Maximize Savings On Inputs

September 17, 2012 08:55 AM
 

 

Fuel and fertilizer prices have the potential to shrink the bottom line on the farm. Volatility in the fertilizer markets have pushed the cost of inputs upward and some believe this is a result of rising grain prices in a year of drought. But USDA data shows that fertilizer prices have been steadily increasing since 2002, and while soaring corn prices certainly have a direct effect on inputs pricing, the trend says that inputs would likely have gone up either way this year, drought or no drought.

So what is a grower to do? In the face of this year's declining yields, cash on the farm may be in short supply. USDA has found a few ways farmers can save on their inputs as we move out of harvest and prepare the soil for next year's crop.

The best thing farmers can do to lower fuel expense is to keep engines running properly. Regular maintenance on farm machinery will help keep fuel efficiency at its peak. The USDA study also shows that 40% of farmers who negotiate price when buying fuel saved at least 5%. Currently, Inputs Monitor Regional Index has Farm Diesel ranging from $3.58 - $3.84/gallon; a $0.26 spread over the Corn Belt. Armed with Inputs Monitor pricing data, growers can be confident they are getting the best deal.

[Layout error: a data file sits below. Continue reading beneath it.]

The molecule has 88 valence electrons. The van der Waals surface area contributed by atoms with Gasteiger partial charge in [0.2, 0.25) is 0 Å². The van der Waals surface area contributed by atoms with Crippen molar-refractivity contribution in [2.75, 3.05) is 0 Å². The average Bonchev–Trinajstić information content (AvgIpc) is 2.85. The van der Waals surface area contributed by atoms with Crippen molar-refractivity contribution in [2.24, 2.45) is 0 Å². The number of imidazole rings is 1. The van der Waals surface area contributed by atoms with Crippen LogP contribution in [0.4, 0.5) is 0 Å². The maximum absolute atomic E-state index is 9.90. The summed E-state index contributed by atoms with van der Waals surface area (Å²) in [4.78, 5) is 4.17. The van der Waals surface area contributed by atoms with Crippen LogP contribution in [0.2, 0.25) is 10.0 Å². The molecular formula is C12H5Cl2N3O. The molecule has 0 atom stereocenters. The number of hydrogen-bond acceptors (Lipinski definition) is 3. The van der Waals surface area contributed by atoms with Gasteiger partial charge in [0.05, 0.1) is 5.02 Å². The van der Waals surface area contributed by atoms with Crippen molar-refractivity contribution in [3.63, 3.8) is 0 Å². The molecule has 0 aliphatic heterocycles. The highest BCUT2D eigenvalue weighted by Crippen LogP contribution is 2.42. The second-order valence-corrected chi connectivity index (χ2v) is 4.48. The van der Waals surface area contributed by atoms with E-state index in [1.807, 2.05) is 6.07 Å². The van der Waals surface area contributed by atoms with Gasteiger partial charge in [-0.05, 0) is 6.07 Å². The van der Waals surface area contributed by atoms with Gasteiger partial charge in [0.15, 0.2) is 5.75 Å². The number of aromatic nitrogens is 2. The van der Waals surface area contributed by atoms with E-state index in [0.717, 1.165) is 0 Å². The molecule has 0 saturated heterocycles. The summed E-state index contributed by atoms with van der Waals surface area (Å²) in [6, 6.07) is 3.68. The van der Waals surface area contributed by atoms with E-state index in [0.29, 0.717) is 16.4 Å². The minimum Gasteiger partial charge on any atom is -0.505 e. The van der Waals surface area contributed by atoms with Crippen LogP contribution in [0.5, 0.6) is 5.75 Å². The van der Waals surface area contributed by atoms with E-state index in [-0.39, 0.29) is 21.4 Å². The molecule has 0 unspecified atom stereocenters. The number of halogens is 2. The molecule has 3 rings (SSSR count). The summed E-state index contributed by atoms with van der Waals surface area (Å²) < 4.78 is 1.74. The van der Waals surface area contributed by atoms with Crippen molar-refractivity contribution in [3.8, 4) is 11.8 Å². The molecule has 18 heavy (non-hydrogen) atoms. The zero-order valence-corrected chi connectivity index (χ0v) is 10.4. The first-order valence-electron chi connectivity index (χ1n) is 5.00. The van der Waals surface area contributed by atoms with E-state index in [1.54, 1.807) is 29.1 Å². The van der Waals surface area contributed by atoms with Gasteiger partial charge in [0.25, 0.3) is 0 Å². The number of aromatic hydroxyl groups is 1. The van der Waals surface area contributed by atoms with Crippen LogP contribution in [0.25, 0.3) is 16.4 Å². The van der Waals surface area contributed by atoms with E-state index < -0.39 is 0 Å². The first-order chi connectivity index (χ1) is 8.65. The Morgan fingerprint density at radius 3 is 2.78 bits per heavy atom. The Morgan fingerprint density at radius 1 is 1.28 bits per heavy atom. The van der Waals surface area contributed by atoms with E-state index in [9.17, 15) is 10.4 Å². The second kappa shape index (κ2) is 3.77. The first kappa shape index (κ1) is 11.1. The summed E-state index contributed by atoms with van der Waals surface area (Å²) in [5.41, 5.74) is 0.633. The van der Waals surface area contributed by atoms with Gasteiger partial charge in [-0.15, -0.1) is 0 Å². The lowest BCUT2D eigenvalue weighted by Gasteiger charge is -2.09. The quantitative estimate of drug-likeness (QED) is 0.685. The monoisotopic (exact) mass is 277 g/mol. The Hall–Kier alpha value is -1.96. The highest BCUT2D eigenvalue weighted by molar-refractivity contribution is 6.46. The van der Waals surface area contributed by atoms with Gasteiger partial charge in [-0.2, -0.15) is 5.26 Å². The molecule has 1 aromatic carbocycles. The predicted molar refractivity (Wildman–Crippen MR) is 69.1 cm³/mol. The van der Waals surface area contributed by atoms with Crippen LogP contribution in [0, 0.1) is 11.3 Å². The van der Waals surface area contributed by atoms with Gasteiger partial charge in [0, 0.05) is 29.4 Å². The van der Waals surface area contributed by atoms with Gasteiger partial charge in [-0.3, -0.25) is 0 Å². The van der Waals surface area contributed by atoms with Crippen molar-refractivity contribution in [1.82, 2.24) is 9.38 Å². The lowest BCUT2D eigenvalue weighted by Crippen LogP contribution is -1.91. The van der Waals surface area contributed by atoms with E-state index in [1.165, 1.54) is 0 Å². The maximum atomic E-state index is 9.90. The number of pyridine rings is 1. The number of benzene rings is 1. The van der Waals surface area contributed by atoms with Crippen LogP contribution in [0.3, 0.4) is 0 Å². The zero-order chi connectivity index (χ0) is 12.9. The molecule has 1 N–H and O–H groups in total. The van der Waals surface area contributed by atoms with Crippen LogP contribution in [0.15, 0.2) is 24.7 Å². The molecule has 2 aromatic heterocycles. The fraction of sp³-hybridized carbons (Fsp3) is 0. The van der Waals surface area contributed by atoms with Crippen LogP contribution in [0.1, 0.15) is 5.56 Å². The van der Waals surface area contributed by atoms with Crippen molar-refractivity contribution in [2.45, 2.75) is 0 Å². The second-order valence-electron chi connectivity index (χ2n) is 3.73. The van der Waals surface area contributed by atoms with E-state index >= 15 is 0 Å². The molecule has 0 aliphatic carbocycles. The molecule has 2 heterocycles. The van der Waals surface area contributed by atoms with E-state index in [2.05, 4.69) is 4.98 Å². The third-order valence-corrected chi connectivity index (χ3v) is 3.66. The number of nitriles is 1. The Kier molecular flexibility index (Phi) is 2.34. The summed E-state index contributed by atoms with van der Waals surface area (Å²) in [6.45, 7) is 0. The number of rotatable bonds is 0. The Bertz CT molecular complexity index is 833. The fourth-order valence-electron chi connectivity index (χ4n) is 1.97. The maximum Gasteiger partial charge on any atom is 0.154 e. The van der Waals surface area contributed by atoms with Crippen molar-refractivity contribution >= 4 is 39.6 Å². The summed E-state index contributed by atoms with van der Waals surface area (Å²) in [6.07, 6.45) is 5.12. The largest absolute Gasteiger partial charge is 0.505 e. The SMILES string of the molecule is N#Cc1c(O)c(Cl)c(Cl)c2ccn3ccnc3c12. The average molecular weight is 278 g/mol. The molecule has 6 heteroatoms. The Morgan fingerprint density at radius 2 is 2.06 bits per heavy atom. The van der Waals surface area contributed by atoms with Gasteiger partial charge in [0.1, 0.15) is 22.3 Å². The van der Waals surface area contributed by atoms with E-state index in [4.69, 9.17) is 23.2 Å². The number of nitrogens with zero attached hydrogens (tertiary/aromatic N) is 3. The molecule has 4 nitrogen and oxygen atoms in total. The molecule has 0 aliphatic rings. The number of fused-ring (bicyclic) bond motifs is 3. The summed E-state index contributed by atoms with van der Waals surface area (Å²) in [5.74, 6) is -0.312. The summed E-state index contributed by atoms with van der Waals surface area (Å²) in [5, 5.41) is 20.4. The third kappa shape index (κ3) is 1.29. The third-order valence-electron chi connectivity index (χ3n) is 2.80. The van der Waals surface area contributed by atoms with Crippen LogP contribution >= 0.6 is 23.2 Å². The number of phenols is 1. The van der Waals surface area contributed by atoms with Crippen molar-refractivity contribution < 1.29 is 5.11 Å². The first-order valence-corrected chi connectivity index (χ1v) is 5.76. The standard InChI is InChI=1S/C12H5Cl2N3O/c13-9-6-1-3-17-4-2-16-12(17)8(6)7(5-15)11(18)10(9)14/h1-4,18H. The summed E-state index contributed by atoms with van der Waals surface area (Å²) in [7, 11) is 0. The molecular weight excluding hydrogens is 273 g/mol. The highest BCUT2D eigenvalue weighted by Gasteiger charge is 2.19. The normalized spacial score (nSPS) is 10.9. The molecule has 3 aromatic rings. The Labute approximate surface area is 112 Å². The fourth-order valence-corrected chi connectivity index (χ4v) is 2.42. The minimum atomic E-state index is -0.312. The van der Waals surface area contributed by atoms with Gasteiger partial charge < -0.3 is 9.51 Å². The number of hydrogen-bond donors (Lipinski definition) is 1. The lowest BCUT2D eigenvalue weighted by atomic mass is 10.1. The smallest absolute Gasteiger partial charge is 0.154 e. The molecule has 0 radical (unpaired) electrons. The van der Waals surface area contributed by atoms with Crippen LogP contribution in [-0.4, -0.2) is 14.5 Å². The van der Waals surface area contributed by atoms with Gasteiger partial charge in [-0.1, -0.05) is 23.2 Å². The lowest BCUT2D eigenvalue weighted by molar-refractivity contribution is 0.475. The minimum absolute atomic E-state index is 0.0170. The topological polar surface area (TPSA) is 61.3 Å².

To lower costs on fertilizer, start with proper soil testing before making any purchase. Soil testing will show exactly what deficiencies the soil may have and where application rates can be adjusted to maximize efficiency. Growers may find that certain nutrients have greater carryover this year given the scant rainfall that marked this growing season. Look for P&K carryover to help pick up some of the slack. (Click here for more). Farmers should use soil tests rather than yeild-based-estimation as yields vary wildly this year, even within the same fields. As with fuels, farmers who negotiate for discounts can reap a substantial savings on fertilizer.

Inputs Monitor carries a full range of updated local inputs pricing data for the entire Corn Belt, and can give growers the upper hand at the negotiating table when it comes time to book inputs. Do your homework. Check local and regional prices before visiting your inputs retailer and be prepared to ask for the best deal.


 

 

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